Conflicting Opinions Surround Veterans Healthcare

The VA has been portrayed poorly in the media, but some veterans report no issues with their healthcare.

The Department of Veterans Affairs (VA) has been making headlines recently regarding long wait times for veterans wishing to receive medical care, in addition to other emerging issues.

Kaiser Health News reported that 2 years ago, a Veterans Affairs (VA) clinic in Phoenix had an average wait time of 115 days and some VA schedulers were told to create false data to create the illusion of shorter wait times, which lead to the resignation of VA secretary Eric Shinseki.

The VA’s new secretary, Robert McDonald, has recently been criticized for comparing waiting for healthcare to waiting in line for a ride at Disney.

The New York Times reported that McDonald said: “The days to an appointment is really not what we should be measuring. What we should be measuring is the veteran’s satisfaction. What really counts is how does the veteran feel about their encounter with the VA? When you go to Disney, do they measure the number of hours you wait in line? What is important is, what is your satisfaction with the experience.”

Outrage spread regarding his comments, prompting Sen. Ted Cruz (R-TX) to create a petition for McDonald to resign.

The most recent scandal surrounding veterans’ care involved the Veterans Administration cutting off benefits for over 4200 vets who were wrongfully declared dead from 2011 to 2015, according to ABC News. Officials said the benefits to those veterans have since been restored.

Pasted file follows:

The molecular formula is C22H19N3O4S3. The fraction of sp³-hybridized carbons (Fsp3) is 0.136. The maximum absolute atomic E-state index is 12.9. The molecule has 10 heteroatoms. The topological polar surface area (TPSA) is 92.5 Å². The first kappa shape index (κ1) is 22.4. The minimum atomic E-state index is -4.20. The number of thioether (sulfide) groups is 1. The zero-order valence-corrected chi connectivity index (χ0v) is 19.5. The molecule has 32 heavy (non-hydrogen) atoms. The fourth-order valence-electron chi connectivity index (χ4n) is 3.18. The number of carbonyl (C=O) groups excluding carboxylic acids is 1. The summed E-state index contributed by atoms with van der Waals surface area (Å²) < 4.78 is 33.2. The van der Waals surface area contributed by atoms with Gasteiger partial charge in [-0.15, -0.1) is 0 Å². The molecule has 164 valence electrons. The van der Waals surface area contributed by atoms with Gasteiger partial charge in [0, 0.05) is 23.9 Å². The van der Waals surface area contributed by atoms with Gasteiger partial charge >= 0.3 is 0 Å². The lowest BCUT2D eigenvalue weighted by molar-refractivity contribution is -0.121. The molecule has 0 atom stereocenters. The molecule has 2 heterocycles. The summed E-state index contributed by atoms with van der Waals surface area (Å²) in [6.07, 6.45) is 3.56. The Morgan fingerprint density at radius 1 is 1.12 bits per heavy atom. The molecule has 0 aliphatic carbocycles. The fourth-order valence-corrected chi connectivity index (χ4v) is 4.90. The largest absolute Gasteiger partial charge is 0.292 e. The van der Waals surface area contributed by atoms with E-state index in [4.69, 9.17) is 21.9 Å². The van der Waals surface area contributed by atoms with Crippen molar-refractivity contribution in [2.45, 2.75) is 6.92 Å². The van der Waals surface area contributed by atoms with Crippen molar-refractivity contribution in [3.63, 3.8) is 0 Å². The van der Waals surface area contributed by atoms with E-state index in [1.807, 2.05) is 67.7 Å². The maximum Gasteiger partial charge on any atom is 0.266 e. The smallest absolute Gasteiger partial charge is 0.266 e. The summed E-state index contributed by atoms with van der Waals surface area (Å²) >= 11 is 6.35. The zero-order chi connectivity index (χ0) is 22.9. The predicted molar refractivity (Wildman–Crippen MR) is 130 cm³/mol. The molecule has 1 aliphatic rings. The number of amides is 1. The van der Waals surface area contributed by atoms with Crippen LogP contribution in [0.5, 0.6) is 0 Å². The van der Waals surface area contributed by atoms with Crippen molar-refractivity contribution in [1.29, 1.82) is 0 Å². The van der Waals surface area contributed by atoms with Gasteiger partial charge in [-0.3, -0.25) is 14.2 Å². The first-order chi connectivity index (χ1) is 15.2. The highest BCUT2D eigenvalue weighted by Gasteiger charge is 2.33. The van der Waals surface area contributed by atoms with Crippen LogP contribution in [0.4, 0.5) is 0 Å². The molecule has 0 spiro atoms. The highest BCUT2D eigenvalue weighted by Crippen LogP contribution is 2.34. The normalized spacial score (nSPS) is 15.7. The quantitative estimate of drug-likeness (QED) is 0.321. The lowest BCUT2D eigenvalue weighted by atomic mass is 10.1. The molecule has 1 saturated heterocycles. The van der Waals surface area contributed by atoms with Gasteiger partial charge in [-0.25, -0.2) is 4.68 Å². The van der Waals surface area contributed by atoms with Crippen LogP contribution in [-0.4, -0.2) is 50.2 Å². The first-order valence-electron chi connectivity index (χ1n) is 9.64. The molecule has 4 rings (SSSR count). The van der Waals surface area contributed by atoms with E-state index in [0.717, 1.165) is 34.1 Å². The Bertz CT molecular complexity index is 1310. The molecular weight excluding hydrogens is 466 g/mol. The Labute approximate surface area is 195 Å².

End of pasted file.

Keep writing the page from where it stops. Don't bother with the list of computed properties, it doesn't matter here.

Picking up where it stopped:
Though the headlines have been overwhelmingly negative, some veterans have reported experiencing excellent care from their respective clinics.

“In my own experience, VA healthcare in the Northeast is very good. I have no complaints and I have a hard time understanding the negative opinions held with many of today's veterans,” a senior combat medic, who wishes to remain anonymous, told AJPB.

This medic served in the Army from 2011 to 2015. He said he has experienced a very different side to healthcare than many others because of his experiences in the Army. The medic said he believes that he has excellent judgement of what constitutes good healthcare.

He added that he has typically heard about poor healthcare from third parties, such as the news or online, besides one incidence.

“A former coworker of mine was upset with the method used to calculate his disability percentage. This affected the amount of money he received as disability pension, but had no bearing on his medical care,” he said.

To remedy the backlash from long wait times, the VA created Veterans Choice, which allows them to visit other physicians if there is an unacceptable wait time for care, or if a VA clinic is inaccessible. Critics have claimed this program is confusing to both VA personnel and the veterans themselves, but the medic said he has not experienced any problems with it and is glad he has not had a reason to use it.

“The VA makes a solid effort to inform every patient of their rights under Veterans Choice. I've heard about it but have never had to use it. There is a community clinic located in Piscataway with an average wait time of approximately 2 weeks for an appointment, in my experience,” he said.

A master-at-arms second class veteran of the US Navy also told AJPB he had no issues thus far with VA coverage, which he said was good. An improvement he suggested was remote appointments for patients seeking care that have access problems.

“I have heard of some doctors setting up Skype-style appointments for certain things. That might cut down on costs and wait times,” he said.

It is clear that the VA needs to implement some sort of action plan to make healthcare uniform across the country so all veterans can experience similar care to these 2 veterans.